Nov 18, 2019

Earth’s Second Warmest October on Record

by
Bob Henson
,
Weather Underground
Temperature departures from average for October 2019 as calculated by NASA’s Goddard Institute for Space Studies and mapped by Zachary Labe (University of California, Irvine). Credit: Zack Labe, @ZLabe
Temperature departures from average for October 2019 as calculated by NASA’s Goddard Institute for Space Studies and mapped by Zachary Labe (University of California, Irvine). Credit: Zack Labe, @ZLabe

ASA, NOAA, and the Japan Meteorological Agency are in solid consensus that last month was the second warmest October in global records that extend back to the late 1800s. The agencies agreed that October 2019 came in just behind October 2015. The Copernicus EU office found that October was narrowly the warmest on record in its dataset, which extends back to 1979. Variations in how different groups analyze data-sparse regions such as the Arctic can lead to minor differences between groups in the rankings of a particular month.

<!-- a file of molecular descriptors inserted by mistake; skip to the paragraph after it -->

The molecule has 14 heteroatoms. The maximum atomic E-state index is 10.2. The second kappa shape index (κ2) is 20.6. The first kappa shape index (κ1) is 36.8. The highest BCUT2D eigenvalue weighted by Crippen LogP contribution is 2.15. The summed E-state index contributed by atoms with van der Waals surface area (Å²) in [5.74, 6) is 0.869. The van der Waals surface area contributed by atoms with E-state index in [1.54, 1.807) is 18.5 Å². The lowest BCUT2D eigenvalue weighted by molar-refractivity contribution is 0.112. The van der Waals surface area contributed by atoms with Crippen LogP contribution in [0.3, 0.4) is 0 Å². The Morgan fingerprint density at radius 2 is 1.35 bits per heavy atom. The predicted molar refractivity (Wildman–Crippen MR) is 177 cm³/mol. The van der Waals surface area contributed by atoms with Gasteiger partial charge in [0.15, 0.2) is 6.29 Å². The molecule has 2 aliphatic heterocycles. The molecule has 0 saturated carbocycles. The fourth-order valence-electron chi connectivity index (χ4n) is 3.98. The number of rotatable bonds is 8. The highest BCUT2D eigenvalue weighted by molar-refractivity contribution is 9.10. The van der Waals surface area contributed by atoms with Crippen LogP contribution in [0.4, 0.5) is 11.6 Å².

The NOAA report, released on Monday, found that October 2019 was 0.98°C (1.76°F) above the 20th-century average and only 0.06°C (0.11°F) cooler than October 2015. The last five Octobers are the five warmest on record globally, according to NOAA, as evident in Figure 1. To find an October that was cooler than the 20th-century global average, you have to go all the way back to 1976.